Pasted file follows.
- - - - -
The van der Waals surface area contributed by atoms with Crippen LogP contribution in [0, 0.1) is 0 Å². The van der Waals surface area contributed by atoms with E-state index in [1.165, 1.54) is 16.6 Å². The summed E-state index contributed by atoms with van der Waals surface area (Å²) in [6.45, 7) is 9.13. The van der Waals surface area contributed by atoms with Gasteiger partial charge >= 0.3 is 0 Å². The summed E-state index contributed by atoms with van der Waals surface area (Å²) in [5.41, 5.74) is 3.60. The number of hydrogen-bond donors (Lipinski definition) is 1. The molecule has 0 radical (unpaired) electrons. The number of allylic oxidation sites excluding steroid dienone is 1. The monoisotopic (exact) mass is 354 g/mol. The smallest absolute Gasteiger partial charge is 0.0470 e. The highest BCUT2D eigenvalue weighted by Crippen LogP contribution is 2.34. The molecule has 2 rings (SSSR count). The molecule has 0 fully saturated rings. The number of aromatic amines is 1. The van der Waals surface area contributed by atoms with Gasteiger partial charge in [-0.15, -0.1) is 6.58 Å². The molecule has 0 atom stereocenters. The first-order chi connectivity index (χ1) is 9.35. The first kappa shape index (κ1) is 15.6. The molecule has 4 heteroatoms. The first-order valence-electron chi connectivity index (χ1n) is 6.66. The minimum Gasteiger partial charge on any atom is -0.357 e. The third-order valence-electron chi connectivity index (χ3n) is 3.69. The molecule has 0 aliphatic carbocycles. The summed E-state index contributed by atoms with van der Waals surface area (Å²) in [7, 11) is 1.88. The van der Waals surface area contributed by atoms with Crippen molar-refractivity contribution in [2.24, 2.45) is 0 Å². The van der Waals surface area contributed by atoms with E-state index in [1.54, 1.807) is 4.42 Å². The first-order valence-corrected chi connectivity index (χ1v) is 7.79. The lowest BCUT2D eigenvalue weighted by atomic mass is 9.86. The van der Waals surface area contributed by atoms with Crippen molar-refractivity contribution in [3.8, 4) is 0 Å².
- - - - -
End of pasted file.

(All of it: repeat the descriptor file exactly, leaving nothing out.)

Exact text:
The van der Waals surface area contributed by atoms with Crippen LogP contribution in [0, 0.1) is 0 Å². The van der Waals surface area contributed by atoms with E-state index in [1.165, 1.54) is 16.6 Å². The summed E-state index contributed by atoms with van der Waals surface area (Å²) in [6.45, 7) is 9.13. The van der Waals surface area contributed by atoms with Gasteiger partial charge >= 0.3 is 0 Å². The summed E-state index contributed by atoms with van der Waals surface area (Å²) in [5.41, 5.74) is 3.60. The number of hydrogen-bond donors (Lipinski definition) is 1. The molecule has 0 radical (unpaired) electrons. The number of allylic oxidation sites excluding steroid dienone is 1. The monoisotopic (exact) mass is 354 g/mol. The smallest absolute Gasteiger partial charge is 0.0470 e. The highest BCUT2D eigenvalue weighted by Crippen LogP contribution is 2.34. The molecule has 2 rings (SSSR count). The molecule has 0 fully saturated rings. The number of aromatic amines is 1. The van der Waals surface area contributed by atoms with Gasteiger partial charge in [-0.15, -0.1) is 6.58 Å². The molecule has 0 atom stereocenters. The first-order chi connectivity index (χ1) is 9.35. The first kappa shape index (κ1) is 15.6. The molecule has 4 heteroatoms. The first-order valence-electron chi connectivity index (χ1n) is 6.66. The minimum Gasteiger partial charge on any atom is -0.357 e. The third-order valence-electron chi connectivity index (χ3n) is 3.69. The molecule has 0 aliphatic carbocycles. The summed E-state index contributed by atoms with van der Waals surface area (Å²) in [7, 11) is 1.88. The van der Waals surface area contributed by atoms with Crippen molar-refractivity contribution in [2.24, 2.45) is 0 Å². The van der Waals surface area contributed by atoms with E-state index in [1.54, 1.807) is 4.42 Å². The first-order valence-corrected chi connectivity index (χ1v) is 7.79. The lowest BCUT2D eigenvalue weighted by atomic mass is 9.86. The van der Waals surface area contributed by atoms with Crippen molar-refractivity contribution in [3.8, 4) is 0 Å².